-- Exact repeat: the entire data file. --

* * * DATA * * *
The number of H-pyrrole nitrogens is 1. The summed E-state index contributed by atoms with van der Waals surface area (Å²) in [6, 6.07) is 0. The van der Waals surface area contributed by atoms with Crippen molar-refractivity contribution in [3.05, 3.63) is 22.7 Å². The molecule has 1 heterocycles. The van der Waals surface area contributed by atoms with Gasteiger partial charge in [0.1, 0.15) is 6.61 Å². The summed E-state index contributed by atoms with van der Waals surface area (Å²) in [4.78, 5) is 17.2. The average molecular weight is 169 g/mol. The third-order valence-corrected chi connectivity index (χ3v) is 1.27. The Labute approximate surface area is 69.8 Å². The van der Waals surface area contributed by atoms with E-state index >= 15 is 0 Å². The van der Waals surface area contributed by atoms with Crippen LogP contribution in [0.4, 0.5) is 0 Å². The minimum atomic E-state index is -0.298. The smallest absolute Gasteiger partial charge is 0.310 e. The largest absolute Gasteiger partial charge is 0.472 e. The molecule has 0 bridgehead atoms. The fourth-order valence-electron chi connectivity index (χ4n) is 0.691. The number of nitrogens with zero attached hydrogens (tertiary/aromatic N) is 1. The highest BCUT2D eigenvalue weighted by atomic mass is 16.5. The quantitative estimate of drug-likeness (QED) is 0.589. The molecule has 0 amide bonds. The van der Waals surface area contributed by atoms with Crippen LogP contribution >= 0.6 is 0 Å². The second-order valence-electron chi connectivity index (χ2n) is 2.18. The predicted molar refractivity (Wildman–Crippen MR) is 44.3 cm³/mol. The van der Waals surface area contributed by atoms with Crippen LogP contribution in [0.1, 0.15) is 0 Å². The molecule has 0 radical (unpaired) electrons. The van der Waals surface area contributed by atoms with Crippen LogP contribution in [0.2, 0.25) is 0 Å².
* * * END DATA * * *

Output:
The number of H-pyrrole nitrogens is 1. The summed E-state index contributed by atoms with van der Waals surface area (Å²) in [6, 6.07) is 0. The van der Waals surface area contributed by atoms with Crippen molar-refractivity contribution in [3.05, 3.63) is 22.7 Å². The molecule has 1 heterocycles. The van der Waals surface area contributed by atoms with Gasteiger partial charge in [0.1, 0.15) is 6.61 Å². The summed E-state index contributed by atoms with van der Waals surface area (Å²) in [4.78, 5) is 17.2. The average molecular weight is 169 g/mol. The third-order valence-corrected chi connectivity index (χ3v) is 1.27. The Labute approximate surface area is 69.8 Å². The van der Waals surface area contributed by atoms with E-state index >= 15 is 0 Å². The van der Waals surface area contributed by atoms with Crippen LogP contribution in [0.4, 0.5) is 0 Å². The minimum atomic E-state index is -0.298. The smallest absolute Gasteiger partial charge is 0.310 e. The largest absolute Gasteiger partial charge is 0.472 e. The molecule has 0 bridgehead atoms. The fourth-order valence-electron chi connectivity index (χ4n) is 0.691. The number of nitrogens with zero attached hydrogens (tertiary/aromatic N) is 1. The highest BCUT2D eigenvalue weighted by atomic mass is 16.5. The quantitative estimate of drug-likeness (QED) is 0.589. The molecule has 0 amide bonds. The van der Waals surface area contributed by atoms with Crippen LogP contribution >= 0.6 is 0 Å². The second-order valence-electron chi connectivity index (χ2n) is 2.18. The predicted molar refractivity (Wildman–Crippen MR) is 44.3 cm³/mol. The van der Waals surface area contributed by atoms with Crippen LogP contribution in [0.1, 0.15) is 0 Å². The molecule has 0 radical (unpaired) electrons. The van der Waals surface area contributed by atoms with Crippen LogP contribution in [0.2, 0.25) is 0 Å².